Chief Executive Officer
MI7 connects software to clinical data from the world's leading Electronic Health Record systems using a JSON format. MI7's product named "Q" delivers the perfect balance of elegant design, simple implementation, and budget ease. Q magically converts HL7 to standardized JSON - no matter which EHR the medical facility uses.
HTA - Tell us a little about yourself, your family and what inspired you to form MI7?
I am a Christ follower, husband to Megan, my bride of 17 years, and father to 4 under 10, Cade, Christian, Carter & Colbie Grace . It may be cliché, but I attempt to prioritize the "F" words - Faith, Family, Fitness, Friends, Finance & Fun. I have always been driven by curiosity and the desire to help solve problems that are bigger than me - things that will make a positive impact for my family and friends long after I'm gone. Landing in digital health (or health IT as we used to call it) 18 years ago was purely by accident, but due to a few family medical issues at that time in my life, it became my passion and I've been pushing the boulder ever since!
MI7 was not wholly my idea. In 2014, I had just moved back to Austin with intent to focus on supporting the Austin digital health community. I was working with a private equity group based out of NYC and had some ideas that I was pursuing on my own when I was contacted by an old friend and mentor, Randall Baker (co-founder of MI7), who asked me to help him vet an idea that he and Richard Bagdonas (Technical co-founder) were working on. As I became more engaged, I saw an opportunity to extend that initial concept into a solution and business model to address a huge unmet need in the industry and the ability to solve one of the ugliest problems in the healthcare market: Interoperability! The problem has persisted throughout my career and it has been almost universally cited as the #1 barrier to innovation in healthcare. Sometimes it is hard to get excited about the infrastructure level of technology, but I believe that the problem we are solving is critical to move the industry forward.
HTA - You had a transformation with your personal health. Can you tell us about that?
Sure, well, I was pretty athletic as a kid - I held my high school record in the mile and was the varsity basketball starting shooting guard. In 2000, I incurred a pretty nasty sports injury to my left shoulder and after two failed shoulder repairs and persistent pain, my physical activity pretty much came to a halt. I replace it with some pretty destructive behavior to my health for most of my 20s & 30s. When I moved back to Austin in 2014, I had just spent 3.5 years in South Louisiana, the land of "laissez les bons temps rouler.” The capital of obesity, heart disease and Type 2 diabetes was really not good to me and I found myself 50-60lbs overweight. After about a year of startup life, the stress was dramatically impacting me physically and emotionally and I realized that I had to make a change. Additionally, I saw 40 looking me straight in the eyes and I realized that I may not make it to 50 at my current pace (I think they call all of this a mid-life crisis?)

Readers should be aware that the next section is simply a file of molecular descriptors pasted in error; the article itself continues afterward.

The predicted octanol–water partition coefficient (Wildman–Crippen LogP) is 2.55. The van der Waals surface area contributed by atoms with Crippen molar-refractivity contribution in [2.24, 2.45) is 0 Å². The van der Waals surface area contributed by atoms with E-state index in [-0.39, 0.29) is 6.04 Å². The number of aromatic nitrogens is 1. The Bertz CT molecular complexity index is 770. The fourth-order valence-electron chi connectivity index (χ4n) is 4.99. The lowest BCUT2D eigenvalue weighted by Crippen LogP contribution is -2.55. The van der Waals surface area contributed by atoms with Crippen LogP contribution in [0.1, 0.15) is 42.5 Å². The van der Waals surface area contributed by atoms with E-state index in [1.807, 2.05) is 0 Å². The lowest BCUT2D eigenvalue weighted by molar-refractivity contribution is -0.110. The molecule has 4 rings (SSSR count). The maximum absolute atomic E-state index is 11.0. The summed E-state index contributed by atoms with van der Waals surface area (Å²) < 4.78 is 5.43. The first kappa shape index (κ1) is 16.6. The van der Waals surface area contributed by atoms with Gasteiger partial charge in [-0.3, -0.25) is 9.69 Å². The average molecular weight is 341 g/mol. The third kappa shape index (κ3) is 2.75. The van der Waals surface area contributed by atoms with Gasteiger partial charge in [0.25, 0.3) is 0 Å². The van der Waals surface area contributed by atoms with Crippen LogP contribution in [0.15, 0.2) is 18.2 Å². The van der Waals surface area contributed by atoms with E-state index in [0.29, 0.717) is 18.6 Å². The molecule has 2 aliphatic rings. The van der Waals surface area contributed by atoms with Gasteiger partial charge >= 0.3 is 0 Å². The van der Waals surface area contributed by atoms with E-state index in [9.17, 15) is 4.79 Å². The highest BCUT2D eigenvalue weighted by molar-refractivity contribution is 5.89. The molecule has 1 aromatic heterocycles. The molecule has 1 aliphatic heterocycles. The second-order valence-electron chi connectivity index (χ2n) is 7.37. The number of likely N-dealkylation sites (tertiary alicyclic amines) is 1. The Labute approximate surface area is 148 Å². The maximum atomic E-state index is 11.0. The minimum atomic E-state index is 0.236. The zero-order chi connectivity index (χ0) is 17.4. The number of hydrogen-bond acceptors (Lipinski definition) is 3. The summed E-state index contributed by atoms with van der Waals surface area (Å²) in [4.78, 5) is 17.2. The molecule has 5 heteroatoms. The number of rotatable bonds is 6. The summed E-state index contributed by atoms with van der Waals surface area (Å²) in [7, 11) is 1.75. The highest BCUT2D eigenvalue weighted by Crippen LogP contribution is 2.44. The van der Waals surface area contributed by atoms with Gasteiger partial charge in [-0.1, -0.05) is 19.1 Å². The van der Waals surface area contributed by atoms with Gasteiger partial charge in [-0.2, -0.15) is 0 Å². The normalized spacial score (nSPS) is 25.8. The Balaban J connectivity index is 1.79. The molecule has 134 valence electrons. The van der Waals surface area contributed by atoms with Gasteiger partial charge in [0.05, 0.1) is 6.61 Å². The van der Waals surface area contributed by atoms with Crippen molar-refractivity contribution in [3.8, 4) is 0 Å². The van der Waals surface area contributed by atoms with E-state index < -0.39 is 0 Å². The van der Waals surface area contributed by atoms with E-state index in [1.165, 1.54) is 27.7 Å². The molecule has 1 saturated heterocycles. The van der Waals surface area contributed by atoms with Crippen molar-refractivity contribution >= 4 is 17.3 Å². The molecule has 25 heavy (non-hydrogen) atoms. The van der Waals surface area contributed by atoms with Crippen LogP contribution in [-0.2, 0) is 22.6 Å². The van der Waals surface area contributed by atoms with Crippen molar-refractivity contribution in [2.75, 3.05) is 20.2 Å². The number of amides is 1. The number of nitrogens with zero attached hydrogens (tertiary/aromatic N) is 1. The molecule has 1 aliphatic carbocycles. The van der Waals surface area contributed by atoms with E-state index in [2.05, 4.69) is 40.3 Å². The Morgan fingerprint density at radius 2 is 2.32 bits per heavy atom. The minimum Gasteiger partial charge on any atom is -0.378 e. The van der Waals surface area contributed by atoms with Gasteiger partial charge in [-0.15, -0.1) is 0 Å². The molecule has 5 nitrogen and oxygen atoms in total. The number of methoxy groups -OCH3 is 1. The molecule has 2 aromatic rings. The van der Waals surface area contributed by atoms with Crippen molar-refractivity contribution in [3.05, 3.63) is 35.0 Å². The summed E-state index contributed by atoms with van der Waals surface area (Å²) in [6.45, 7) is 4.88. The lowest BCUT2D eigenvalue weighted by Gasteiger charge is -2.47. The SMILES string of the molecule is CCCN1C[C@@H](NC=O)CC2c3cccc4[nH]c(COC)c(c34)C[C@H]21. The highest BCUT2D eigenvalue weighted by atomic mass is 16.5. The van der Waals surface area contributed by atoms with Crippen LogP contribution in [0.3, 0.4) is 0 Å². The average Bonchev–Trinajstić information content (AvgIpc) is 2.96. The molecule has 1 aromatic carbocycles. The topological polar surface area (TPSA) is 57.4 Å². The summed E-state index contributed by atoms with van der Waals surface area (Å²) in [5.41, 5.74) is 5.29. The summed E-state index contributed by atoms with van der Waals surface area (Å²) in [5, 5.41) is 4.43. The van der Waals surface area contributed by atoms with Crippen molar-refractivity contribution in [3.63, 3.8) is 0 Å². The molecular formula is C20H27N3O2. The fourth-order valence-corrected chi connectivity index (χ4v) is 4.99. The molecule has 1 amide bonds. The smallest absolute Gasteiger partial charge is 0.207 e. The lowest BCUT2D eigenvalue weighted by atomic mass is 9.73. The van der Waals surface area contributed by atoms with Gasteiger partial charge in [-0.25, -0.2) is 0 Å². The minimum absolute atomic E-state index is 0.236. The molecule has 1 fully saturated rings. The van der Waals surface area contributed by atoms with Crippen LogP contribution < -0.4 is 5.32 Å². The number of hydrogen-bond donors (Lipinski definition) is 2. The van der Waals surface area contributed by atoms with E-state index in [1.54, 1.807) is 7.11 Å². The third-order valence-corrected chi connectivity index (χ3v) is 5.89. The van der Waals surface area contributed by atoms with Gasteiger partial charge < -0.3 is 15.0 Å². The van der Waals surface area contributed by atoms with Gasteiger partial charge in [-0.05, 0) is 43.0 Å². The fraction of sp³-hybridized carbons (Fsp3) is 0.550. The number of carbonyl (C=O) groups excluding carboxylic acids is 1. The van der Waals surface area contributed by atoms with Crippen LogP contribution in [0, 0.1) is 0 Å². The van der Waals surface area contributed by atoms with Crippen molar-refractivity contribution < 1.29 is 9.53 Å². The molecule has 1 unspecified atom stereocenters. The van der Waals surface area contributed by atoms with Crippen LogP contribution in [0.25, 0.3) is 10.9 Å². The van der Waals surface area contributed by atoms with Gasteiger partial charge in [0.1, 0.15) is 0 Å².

In December 2015, I decided to make a dramatic change. I started an extreme ketogenic diet, completely quit drinking alcohol and within the month had lost about 15lbs. In January 2016, I joined CampGladiator to add some cardio in order to accelerate weight loss and build some muscle. I need the team aspect to keep me motivated and I fell in love with the competitive nature of CG. By the end of February, I had lost about 45 lbs and was on my way to a total transformation. Last Summer, I set a goal to run a marathon before I turned 40. After 6 months of training, I successfully completed the Austin Marathon in February - a full 9 months before I turn 40!
I tell everyone, if you are committed, it's easy to get here. It's much harder to stay here - for me it's a constant battle and I'm always looking for the next challenge.
HTA - Tell us about your early mentors, and how they have impacted your career?
This is a really hard question for me. As I look back on my career, some of my early mentors came up pretty short and were major disappoints for me. I think that experience is what drove me to challenge everything. Sometimes I call it curiosity, but really it’s this incessant need to poke at things to see if they are propped up or if they are real. It’s super annoying I’m sure. The good news is, more recently in my career, I have gotten better and am more intentional about having good mentors. They have been invaluable in helping me over the last few years in the MI7 journey.
HTA - Can you share something about your experiences as CTO of the Louisiana Department of Health and Hospitals and as an Innovation Fellow at the Department of Human Health Services?